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Old 08-11-2015, 05:57 PM   #15
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I shouldn't admit this, but I've run aground three times in the three years we've had our boat and learned something new each time.

- The first time was in a private channel at a marina south of Daytona. I was technically between the markers but I entered the channel at an angle and favored the starboard side because of a strong wind. In what looked to be a perfectly acceptable position I slowed to a nice easy stop. Took about a half hour for the wind and rising tide to push me off. Lesson learned ... enter channels at right angles and stay in the center.

- The second event was coming south from Jekyll Island. I paid more attention to my plotter than the markers that were right in front of me and became confused and went on the wrong side of a marker. As silly as it sounds now, I think I was actually trying to make the channel markers in the river match what I was seeing on my screen. Again, I came to a nice slow stop. My wife actually laughed at me, I had been telling her all morning to watch the markers and not the plotter.

This time the wind was pushing me into shallow water and the tide was falling. Called Towboat US and they had me off in about an hour. The towboat captain told me not to be too embarrassed and that it was his "honey hole". Lessons learned ... If I'm confused about anything stop until I'm not confused; and navigate using the markers first, not the chart plotter.

- The third time, (and hopefully last), I was coming out of Tween Waters Marina at Sanibel Island and there is one choke point where the channel is very narrow and then opens up into a much larger area of relatively deeper water. I've been in and out of this channel multiple times and I guess I took it for granted that I knew it well. It was a beautiful morning and I was on the flybridge where I don't have any navigation equipment. When I passed the narrow point I turned a little to soon and again, ran slowly aground. This time I dropped the dinghy in and pulled my self back into deeper water. Lesson learned ... don't get cocky and assume I know where I'm at, always be sure.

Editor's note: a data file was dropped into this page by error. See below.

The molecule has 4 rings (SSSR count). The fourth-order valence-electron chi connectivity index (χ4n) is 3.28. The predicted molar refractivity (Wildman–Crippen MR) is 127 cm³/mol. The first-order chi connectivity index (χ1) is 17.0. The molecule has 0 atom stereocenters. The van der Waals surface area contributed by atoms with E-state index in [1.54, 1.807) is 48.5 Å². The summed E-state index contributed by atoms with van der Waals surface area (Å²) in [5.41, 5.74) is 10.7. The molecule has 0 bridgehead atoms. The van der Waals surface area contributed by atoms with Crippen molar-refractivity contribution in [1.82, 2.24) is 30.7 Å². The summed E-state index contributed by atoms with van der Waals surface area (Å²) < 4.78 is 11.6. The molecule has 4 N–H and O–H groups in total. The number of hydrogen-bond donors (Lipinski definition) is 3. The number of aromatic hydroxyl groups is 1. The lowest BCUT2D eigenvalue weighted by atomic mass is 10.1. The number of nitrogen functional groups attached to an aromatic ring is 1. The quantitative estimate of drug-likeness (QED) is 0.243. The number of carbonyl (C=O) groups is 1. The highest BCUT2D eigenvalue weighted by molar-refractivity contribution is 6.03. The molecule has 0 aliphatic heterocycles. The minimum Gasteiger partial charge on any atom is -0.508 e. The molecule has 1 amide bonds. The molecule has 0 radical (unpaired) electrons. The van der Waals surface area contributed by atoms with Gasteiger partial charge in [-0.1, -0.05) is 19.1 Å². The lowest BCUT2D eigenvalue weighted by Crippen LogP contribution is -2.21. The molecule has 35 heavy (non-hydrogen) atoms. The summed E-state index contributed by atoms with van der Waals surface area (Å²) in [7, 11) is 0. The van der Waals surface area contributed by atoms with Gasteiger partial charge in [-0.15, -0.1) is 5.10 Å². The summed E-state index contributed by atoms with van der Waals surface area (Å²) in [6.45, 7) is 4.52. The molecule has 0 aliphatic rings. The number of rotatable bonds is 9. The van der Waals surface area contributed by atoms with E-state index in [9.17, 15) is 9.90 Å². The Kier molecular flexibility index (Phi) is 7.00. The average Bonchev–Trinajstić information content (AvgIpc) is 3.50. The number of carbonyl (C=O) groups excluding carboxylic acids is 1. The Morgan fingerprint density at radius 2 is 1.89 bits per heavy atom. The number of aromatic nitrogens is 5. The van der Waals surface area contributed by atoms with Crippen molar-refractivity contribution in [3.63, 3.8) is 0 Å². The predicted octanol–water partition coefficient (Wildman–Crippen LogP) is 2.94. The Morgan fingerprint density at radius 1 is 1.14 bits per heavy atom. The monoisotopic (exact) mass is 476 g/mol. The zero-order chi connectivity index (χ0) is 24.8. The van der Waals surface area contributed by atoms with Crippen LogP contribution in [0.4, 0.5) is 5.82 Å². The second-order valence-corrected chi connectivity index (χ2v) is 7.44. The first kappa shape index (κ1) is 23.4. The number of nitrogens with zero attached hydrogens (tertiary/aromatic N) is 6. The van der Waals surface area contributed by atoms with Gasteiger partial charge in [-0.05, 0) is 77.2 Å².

Three groundings and luckily no damage. For me, the single engine with protected running gear has been a blessing. I can only imagine what might have happened if I didn't have a forgiving boat.

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Old 08-11-2015, 06:22 PM   #16
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I think we found an honest man!
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Old 08-11-2015, 06:26 PM   #17
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I think we found an honest man!
Yep, and it shows the value of prop protection and soft bottoms. I have always been partial to soft bottoms. Oops! Did I say that?
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Old 08-11-2015, 06:34 PM   #18
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My goal is to transit the ICW from Stuart FL to Westport CT or the reverse without touching bottom. This year I made it all the way from Stuart to Cape May NJ without touching bottom. Then my sounder quit exiting the Cape May Canal and I touched bottom. Damn! Almost made it all the way. Sh*#t. Well, maybe this year.

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Old 08-11-2015, 06:35 PM   #19
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Yep, and it shows the value of prop protection and soft bottoms. I have always been partial to soft bottoms. Oops! Did I say that?
Yes you did!!

and yes a honest man

The time I ran aground (bumped) in Big Pass Sarasota ( ever-changing)

tough me several valuable lessons and I did have damage

but I was not going to let the lesson go to waste
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Old 08-11-2015, 06:36 PM   #20
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Was this just south of the jetty at Channel Islands Harbor?
Yes it was.